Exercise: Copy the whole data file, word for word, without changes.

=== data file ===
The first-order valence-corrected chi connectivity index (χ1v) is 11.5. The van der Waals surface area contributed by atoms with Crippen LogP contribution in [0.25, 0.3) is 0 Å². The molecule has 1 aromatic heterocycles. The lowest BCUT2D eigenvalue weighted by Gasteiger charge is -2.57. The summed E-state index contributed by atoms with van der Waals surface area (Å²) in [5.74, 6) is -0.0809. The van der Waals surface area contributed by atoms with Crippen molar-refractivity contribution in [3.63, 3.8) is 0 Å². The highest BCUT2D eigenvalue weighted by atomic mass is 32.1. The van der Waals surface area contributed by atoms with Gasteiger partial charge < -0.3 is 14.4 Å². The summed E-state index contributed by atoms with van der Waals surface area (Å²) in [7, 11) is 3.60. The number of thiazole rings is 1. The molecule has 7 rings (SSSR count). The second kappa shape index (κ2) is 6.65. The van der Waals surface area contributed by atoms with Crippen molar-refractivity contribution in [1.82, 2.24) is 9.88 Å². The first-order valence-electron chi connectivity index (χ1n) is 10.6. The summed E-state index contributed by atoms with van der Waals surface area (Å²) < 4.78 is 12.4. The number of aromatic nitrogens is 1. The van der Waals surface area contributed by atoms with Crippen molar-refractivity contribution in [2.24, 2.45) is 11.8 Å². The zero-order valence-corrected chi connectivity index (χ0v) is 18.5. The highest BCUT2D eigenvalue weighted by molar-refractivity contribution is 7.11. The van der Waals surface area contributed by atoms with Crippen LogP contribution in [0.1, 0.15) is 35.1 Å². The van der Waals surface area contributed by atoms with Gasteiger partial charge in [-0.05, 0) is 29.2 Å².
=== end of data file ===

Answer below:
The first-order valence-corrected chi connectivity index (χ1v) is 11.5. The van der Waals surface area contributed by atoms with Crippen LogP contribution in [0.25, 0.3) is 0 Å². The molecule has 1 aromatic heterocycles. The lowest BCUT2D eigenvalue weighted by Gasteiger charge is -2.57. The summed E-state index contributed by atoms with van der Waals surface area (Å²) in [5.74, 6) is -0.0809. The van der Waals surface area contributed by atoms with Crippen molar-refractivity contribution in [3.63, 3.8) is 0 Å². The highest BCUT2D eigenvalue weighted by atomic mass is 32.1. The van der Waals surface area contributed by atoms with Gasteiger partial charge < -0.3 is 14.4 Å². The summed E-state index contributed by atoms with van der Waals surface area (Å²) in [7, 11) is 3.60. The number of thiazole rings is 1. The molecule has 7 rings (SSSR count). The second kappa shape index (κ2) is 6.65. The van der Waals surface area contributed by atoms with Crippen molar-refractivity contribution in [1.82, 2.24) is 9.88 Å². The first-order valence-electron chi connectivity index (χ1n) is 10.6. The summed E-state index contributed by atoms with van der Waals surface area (Å²) < 4.78 is 12.4. The number of aromatic nitrogens is 1. The van der Waals surface area contributed by atoms with Crippen molar-refractivity contribution in [2.24, 2.45) is 11.8 Å². The zero-order valence-corrected chi connectivity index (χ0v) is 18.5. The highest BCUT2D eigenvalue weighted by molar-refractivity contribution is 7.11. The van der Waals surface area contributed by atoms with Crippen LogP contribution in [0.1, 0.15) is 35.1 Å². The van der Waals surface area contributed by atoms with Gasteiger partial charge in [-0.05, 0) is 29.2 Å².